Health.com: 11 Fitness Foods to Help You Get in Shape Faster

Veggies boost happiness

One recent New Zealand study found that a higher produce intake helped people feel more energized, calmer, and happier—and the effects lasted through the following day. Another study, published in the journal Social Indicators Research, concluded that more produce boosted mental well being. So the next time you’re feeling down, skip the cookies and reach for some veggies and hummus instead.

Veggies lower the risk of chronic diseases

It may seem obvious that eating more veggies lowers the risk of heart disease, stroke and certain cancers, but you may not realize how much of an impact small changes can make. One recent study found that eating just over one extra serving of leafy greens a day reduced the risk of type 2 diabetes by 14%. A higher intake of plant-based foods also means a more alkaline diet, which has been tied to lower risk of diabetes.

Health.com: 6 Ways to Sneak Veggies Into Breakfast

Veggies boost everyday energy

Most of my clients say the main thing they hope to improve by changing their diet is their energy level. And guess what? Veggies can help meet this goal too, especially when they replace refined carbs and processed foods. The fiber, vitamins, minerals, and antioxidants in veggies improve circulation, immunity, mood, digestive health, blood sugar and insulin regulation—all of which translate into feeling lighter and more energized. The best part? These results can be pretty immediate. But don’t take my word for it: Try making veggies the star of every meal for one day, and monitor how you feel. Here are a few ideas:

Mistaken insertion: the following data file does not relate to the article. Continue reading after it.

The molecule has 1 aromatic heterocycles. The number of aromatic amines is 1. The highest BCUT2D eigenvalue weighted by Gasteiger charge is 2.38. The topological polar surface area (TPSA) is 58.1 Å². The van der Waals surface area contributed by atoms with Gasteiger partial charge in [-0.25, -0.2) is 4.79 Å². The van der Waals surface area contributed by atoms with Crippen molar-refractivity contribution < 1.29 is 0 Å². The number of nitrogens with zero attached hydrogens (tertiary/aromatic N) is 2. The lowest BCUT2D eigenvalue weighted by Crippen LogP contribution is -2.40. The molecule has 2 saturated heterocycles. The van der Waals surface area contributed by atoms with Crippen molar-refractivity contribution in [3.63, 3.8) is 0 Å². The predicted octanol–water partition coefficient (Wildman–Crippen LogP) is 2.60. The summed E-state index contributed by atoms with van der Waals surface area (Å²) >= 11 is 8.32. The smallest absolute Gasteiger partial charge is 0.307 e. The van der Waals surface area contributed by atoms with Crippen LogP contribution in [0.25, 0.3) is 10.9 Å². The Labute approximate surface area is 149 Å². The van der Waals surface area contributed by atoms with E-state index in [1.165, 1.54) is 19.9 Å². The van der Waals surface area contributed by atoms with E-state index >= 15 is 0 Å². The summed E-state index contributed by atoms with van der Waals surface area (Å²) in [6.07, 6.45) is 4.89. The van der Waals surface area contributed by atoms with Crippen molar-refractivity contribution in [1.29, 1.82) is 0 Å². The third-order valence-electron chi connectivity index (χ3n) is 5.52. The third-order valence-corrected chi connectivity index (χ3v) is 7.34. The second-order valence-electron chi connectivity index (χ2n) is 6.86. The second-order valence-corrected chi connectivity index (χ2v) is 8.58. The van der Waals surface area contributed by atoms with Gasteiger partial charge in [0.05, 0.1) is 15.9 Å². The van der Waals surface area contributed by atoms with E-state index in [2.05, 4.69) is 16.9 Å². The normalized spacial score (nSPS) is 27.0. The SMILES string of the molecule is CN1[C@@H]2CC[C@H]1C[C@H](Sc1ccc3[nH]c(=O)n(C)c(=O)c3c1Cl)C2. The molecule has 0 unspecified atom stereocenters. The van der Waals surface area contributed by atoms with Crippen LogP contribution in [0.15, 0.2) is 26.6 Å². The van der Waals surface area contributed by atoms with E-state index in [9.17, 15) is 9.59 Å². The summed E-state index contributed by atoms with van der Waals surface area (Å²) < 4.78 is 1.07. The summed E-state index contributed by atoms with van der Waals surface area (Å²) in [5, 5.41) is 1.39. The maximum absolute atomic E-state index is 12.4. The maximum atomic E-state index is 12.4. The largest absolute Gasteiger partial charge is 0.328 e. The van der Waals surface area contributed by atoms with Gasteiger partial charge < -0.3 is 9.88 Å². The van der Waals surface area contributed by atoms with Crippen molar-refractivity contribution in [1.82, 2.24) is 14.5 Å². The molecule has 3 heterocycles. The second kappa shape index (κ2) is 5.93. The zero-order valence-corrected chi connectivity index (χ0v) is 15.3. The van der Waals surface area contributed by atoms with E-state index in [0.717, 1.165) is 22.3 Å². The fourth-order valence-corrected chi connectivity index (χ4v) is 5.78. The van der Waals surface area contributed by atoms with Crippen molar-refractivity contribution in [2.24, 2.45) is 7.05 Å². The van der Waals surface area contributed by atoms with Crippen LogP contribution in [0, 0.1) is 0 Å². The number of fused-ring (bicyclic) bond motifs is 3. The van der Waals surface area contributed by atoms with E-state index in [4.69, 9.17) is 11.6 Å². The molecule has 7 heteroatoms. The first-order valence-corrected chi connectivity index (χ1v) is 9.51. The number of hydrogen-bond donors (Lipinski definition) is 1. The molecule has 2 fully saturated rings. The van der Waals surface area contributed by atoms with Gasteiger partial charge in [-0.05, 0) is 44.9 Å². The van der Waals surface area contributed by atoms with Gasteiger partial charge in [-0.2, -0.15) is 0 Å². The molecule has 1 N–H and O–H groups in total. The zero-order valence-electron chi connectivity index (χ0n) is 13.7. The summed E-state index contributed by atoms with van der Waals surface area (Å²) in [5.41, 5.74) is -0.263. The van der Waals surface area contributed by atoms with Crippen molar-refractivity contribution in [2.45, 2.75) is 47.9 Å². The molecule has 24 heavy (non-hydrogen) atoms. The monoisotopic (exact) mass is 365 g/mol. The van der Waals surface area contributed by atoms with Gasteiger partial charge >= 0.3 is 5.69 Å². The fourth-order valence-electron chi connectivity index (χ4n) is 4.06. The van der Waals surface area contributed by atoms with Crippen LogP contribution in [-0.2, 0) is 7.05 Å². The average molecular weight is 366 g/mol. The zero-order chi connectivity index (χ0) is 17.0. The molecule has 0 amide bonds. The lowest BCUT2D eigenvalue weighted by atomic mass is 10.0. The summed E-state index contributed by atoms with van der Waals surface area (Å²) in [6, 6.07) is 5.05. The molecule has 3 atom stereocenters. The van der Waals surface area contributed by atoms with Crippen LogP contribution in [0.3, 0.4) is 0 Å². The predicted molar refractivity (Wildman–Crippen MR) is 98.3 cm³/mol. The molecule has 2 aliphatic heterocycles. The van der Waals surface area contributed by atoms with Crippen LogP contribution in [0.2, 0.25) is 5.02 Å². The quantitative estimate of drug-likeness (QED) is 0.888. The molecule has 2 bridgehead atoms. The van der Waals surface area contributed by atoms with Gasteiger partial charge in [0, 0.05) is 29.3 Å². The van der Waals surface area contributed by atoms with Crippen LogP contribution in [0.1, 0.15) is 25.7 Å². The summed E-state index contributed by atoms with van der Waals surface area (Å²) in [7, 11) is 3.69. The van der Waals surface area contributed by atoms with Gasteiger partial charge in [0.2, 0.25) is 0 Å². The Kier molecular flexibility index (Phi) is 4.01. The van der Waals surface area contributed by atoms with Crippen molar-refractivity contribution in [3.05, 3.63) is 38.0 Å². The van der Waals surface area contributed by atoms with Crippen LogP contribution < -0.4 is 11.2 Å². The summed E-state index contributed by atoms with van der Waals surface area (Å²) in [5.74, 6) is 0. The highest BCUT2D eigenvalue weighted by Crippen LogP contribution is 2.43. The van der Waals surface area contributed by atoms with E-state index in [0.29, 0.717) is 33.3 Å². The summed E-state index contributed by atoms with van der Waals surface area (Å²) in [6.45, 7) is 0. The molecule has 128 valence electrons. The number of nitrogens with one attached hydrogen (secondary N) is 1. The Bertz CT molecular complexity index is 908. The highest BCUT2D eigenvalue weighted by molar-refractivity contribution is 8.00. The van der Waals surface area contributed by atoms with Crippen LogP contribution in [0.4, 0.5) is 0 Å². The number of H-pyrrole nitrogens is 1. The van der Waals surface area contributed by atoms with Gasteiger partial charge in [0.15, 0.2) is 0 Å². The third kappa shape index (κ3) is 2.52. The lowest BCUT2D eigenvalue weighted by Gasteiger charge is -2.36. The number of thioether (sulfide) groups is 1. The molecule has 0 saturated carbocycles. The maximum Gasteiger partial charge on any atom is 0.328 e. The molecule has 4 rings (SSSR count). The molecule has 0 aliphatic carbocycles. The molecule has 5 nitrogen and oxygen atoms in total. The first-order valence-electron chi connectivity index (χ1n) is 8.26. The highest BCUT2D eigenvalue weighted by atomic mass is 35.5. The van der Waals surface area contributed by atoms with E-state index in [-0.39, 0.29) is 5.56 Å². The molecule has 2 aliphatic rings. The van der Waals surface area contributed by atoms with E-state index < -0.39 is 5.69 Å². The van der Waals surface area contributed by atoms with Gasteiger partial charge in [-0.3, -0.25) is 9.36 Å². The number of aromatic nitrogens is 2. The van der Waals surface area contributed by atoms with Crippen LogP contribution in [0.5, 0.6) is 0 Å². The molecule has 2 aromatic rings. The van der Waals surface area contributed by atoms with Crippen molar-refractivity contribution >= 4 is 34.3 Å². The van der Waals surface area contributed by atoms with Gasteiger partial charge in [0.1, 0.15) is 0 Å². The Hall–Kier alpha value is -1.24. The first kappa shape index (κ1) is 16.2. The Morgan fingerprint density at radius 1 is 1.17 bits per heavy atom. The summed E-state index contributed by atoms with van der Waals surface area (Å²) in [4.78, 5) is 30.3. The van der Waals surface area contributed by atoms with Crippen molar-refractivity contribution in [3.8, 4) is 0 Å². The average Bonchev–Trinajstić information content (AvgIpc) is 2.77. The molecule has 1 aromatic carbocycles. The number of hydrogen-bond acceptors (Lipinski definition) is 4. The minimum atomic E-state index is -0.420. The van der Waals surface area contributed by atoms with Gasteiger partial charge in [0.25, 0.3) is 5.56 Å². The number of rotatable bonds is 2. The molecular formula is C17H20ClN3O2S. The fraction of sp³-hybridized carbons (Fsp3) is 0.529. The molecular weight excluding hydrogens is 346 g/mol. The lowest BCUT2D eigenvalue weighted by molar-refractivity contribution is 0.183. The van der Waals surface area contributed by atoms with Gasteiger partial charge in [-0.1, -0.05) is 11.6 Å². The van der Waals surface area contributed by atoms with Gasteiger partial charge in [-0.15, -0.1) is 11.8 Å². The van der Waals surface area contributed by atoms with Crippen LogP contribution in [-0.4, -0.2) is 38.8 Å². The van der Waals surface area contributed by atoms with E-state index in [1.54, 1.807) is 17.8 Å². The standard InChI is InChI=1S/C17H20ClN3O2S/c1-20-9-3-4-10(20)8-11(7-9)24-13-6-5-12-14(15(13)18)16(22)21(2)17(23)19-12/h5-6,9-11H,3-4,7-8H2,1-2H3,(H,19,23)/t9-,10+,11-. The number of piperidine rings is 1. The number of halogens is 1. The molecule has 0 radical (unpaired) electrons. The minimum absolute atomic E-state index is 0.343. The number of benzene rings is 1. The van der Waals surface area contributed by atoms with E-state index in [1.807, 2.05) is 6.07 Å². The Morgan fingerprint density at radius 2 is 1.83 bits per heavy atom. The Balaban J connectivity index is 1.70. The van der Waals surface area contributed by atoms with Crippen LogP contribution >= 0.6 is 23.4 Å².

Breakfast: Make a smoothie with spinach or kale, frozen fruit, a protein powder or Greek yogurt, almond butter and almond milk. Or whip up a veggie-heavy omelet with avocado, and enjoy with a side of fruit.

Lunch: Opt for a salad with lots of greens and veggies, dressed in an olive oil-based vinaigrette. Add salmon, chicken or beans. Top with quinoa or chickpeas.

Dinner: Cook up a stir-fry with lots of colorful veggies in a sauce made from brown rice vinegar and fresh squeezed citrus juice, seasoned with fresh ginger, garlic, and crushed red pepper. Serve over a small bed of brown rice, topped with sesame seeds.

If you stick to a daily plan like this one, you’ll eat well over the recommended minimum recommendation for veggies. And I bet you’ll notice a tremendous difference in your energy level—even after just one day.

Cynthia Sass is a nutritionist and registered dietitian with master’s degrees in both nutrition science and public health. Frequently seen on national TV, she’s Health’s contributing nutrition editor, and privately counsels clients in New York, Los Angeles, and long distance. Cynthia is currently the sports nutrition consultant to the New York Yankees, previously consulted for three other professional sports teams, and is board certified as a specialist in sports dietetics. Sass is a three-time New York Times best-selling author, and her newest book is Slim Down Now: Shed Pounds and Inches with Real Food, Real Fast. Connect with her on Facebook, Twitter and Pinterest.

This article originally appeared on Health.com

Tap to read full story

Your browser is out of date. Please update your browser at http://update.microsoft.com


YOU BROKE TIME.COM!

Dear TIME Readers,

As a regular visitor to TIME.com, we are sure you enjoy all the great journalism created by our editors and reporters. Great journalism has great value, and it costs money to make it. One of the main ways we cover our costs is through advertising.

The use of software that blocks ads limits our ability to provide you with the journalism you enjoy. Consider turning your Ad Blocker off so that we can continue to provide the world class journalism you have become accustomed to.

The TIME Team